After a few weeks, when I saw him getting out-of-control mad and furious at his biological parent for blowling him off again, I saw him hitting his head or his fists on the wall. I talked to him about what I'm going through.

I didn't go into elaborate details, but I told him that his feelings were valid. He should be angry and he is entitled to stay angry for awhile. I understand how he feels and how he can't process his anger, pain and frustration.

I briefly shared the story behind what he saw briefly when I was wearing my socks. I explained to him that I am also struggling with being kind and loving to myself.

I then moved on to quickly sharing about practicing self-control and restraint. I also touched on expressing our anger and frustration in other ways that will not bring hurt or pain to ourselves. I also show him that I've been working hard at this, and showed him my progress of healing at that time.

Everytime he feels out of control, my partner and I gently remind him to write about his emotions, talk to us, talk to his therapy, go outside and hit his wood with hammer and a chisel, we're planning to get him a punching bag, etc. I only had that one conversation with him about my struggles and he has not brought it up since then.

I also see a change in him as he is not hurting himself as much anymore when he is angry. He still has a difficult time talking about painful experiences but he is beginning to make better choices. As he sees me make better choices, he has learned that so can he.

By being honest, I allowed him to be honest about his feelings and frustrations with himself. It opened the door for us to talk about changing habits and behavior, changing thinking and practicing mindfulness. And as he saw my weakness and failures, he also saw my victories and strength. In turn, he is able to see that he too can manage his thoughts, emotions and behavior. I told him the truth, I'm not perfect and I struggle, and he related because that was real in his life as well.

I hope I did the right thing, honest to God. That one conversation has strengthen my resolve since the past year to not hurt myself. I need to for my sake and for his. I'm his role-model and I certainly don't want to not live up to my own expectations of myself and his. He needs me to be stable and emotionally there for him, so I work doubly hard each day to be healthy and stay healthy mentally.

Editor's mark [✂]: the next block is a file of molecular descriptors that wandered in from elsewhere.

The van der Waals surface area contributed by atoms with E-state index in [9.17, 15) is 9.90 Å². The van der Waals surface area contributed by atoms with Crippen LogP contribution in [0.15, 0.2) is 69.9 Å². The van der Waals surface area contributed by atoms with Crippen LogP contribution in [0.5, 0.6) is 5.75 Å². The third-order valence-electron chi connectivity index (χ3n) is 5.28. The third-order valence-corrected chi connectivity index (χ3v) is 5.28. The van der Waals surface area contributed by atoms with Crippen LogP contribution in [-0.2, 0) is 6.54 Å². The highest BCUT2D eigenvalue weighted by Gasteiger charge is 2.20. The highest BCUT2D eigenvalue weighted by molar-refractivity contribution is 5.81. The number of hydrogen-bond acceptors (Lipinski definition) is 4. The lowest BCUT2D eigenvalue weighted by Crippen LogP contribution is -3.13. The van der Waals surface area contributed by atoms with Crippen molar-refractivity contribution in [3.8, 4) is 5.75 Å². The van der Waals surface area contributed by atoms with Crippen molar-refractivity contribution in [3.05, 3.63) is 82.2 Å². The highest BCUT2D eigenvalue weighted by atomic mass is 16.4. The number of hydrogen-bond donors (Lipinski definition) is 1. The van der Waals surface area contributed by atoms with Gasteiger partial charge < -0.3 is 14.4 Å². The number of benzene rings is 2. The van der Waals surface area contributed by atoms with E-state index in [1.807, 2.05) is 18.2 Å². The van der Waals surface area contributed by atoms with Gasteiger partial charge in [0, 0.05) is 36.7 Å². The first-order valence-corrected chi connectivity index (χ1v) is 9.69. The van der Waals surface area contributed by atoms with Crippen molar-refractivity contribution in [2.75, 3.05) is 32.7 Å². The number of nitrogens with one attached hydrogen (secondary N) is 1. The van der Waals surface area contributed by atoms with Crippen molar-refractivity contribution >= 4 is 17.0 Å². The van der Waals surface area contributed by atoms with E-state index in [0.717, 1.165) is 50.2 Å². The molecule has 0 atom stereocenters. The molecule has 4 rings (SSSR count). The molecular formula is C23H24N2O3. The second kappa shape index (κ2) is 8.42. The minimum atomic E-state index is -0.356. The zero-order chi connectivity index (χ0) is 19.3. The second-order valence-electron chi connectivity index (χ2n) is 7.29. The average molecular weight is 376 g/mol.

If he was not 10 years old, I probably wouldn't have gone through any explanation. I would have just said my feet was dry and I needed to put some lotion. Yet since I saw the same struggle in his life, I used my experiences as a teaching tool, and I hope that is the impression he got. He already has so many issues, I wouldn't want to add another one to it!

Post edited by: AsianGoddess, at: 11/02/2011 12:01 PM


11/04/2011 01:44 AM
fairyqueen
fairyqueen  
Posts: 1274
Group Leader

Hello AsianGoddess-I think you handled the situation very well. Now your step son can speak to you openly about his feelings without worry of being judged! I wish I had had someone like you in my life when I was that age to teach me how to manage my emotions. Its something I hope to be able to do for my children. I have managed to abstain from cutting for 9mts with one small lapse in between that didnt draw blood. So I am glad I no longer feel the need to SI.

I hope it will stay that way for the rest of my life.

Isnt it interesting that you and I have both chosen such positive and self confident names given our predisposition to SI?

If you ever want to talk please PM me. Smile


11/04/2011 10:05 AM
peasha
peasha  
Posts: 1374
VIP Member

I was honest with my son. I just told him that I did them to myself and I couldn't explain to him the reason yet cause he was to little to understand. He is only going to be 7 and I am very adamant that he can't hurt himself because those are the things that can happen if he isn't respectful to his own body. I think explaining that hurting oneself isn't a good thing is important to stress BEFORE the explanation that way they know that we are human and have made the mistakes before and this is what happened to us.

I got more later but I gotta get the kiddo off to school. Smile